LOS ANGELES — After holding that a product safety company adequately demonstrated the substantive merits of its claims for trademark infringement, violation of California’s unfair competition law (UCL) and other causes of action, a California federal judge on April 30 granted its request for a default judgment against entities and individuals it alleged used its marks on their hoverboard products and awarded it more than $2 million (UL, LLC v. Gangsong Group Corp., et al., No. 17-8166, C.D. Calif., 2019 U.S. Dist. LEXIS 72782).

  • April 30, 2019

    COMMENTARY: What’s Left Of Class Arbitration After Lamps Plus, Inc. v. Varela?

    By Steven C. Bennett

  • April 30, 2019

    California Panel Affirms Dismissal Of UCL, Fraud Claims Against Toshiba

    SAN FRANCISCO — A California appeals court on April 25 affirmed a trial court’s decision to sustain a laptop maker’s demurrer to claims asserted by a consumer for fraud and violation of California’s unfair competition law (UCL), holding that he failed to allege a viable cause of action or injury (Jordan Rosenberg v. Toshiba American Information Systems, Inc., No. A152972, Calif. App., 1st Dist., Div. 2).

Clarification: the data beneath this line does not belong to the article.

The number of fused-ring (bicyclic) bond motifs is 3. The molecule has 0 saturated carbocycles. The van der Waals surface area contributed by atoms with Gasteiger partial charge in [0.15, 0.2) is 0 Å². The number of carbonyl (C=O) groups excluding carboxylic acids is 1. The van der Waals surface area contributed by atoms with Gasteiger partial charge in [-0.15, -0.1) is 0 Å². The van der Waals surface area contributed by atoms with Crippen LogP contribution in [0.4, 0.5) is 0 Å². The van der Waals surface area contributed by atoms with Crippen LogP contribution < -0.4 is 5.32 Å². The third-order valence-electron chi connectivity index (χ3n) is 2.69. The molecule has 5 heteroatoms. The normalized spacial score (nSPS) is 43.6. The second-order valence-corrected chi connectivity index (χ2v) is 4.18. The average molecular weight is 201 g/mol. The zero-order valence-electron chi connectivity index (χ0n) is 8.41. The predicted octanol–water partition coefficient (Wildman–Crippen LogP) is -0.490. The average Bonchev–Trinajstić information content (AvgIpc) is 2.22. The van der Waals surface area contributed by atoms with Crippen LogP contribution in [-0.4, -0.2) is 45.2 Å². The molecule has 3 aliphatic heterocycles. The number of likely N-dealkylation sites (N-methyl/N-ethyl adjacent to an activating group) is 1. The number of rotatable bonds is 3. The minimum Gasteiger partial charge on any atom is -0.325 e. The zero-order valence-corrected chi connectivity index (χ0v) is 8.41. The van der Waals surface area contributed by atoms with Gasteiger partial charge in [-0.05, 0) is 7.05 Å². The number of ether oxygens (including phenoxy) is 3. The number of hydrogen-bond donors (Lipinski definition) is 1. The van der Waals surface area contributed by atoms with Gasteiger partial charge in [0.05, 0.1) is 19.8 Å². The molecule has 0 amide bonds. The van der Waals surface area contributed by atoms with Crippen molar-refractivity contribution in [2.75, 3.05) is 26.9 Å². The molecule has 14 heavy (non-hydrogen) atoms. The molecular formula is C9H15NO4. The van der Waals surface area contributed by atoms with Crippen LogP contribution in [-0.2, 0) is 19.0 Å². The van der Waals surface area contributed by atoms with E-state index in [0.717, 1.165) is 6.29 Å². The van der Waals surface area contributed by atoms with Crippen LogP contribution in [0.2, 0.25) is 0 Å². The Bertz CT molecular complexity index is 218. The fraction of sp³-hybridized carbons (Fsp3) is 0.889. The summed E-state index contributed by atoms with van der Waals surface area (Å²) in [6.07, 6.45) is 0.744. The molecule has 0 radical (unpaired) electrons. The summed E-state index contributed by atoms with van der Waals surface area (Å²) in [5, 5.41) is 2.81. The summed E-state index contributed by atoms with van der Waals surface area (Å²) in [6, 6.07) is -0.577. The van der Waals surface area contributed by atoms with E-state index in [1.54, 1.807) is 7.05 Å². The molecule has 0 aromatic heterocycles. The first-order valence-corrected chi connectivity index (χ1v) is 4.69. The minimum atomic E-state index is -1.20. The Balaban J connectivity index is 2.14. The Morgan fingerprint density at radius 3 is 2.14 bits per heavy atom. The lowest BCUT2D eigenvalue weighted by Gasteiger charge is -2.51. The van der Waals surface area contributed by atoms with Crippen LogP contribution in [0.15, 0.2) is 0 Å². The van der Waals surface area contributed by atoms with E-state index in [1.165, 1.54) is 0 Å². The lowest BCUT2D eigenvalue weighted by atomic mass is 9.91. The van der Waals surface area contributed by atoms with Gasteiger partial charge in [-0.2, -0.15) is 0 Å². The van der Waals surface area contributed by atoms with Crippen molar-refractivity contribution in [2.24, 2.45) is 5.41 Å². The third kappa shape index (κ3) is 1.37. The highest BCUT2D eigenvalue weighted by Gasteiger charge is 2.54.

• April 30, 2019

    Condo Owners Seek Review Of Court’s Dismissal For Lack Of Jurisdiction

    LOS ANGELES — Following a recent appeal filed by an attorney who challenges a district court’s holding that he breached his fiduciary duty and violated California law when he solicited and paid someone a fee to organize condominium owners to pursue an underlying class action, the owners on April 25 also appealed a decision to the Ninth Circuit U.S. Court of Appeals, which dismissed their claims against a law firm and another attorney for lack of jurisdiction (James Estakhrian, et al. v. Mark Obenstine, et al., No. 11-3480, C.D. Calif., 2019 U.S. Dist. LEXIS 50828).

  • April 29, 2019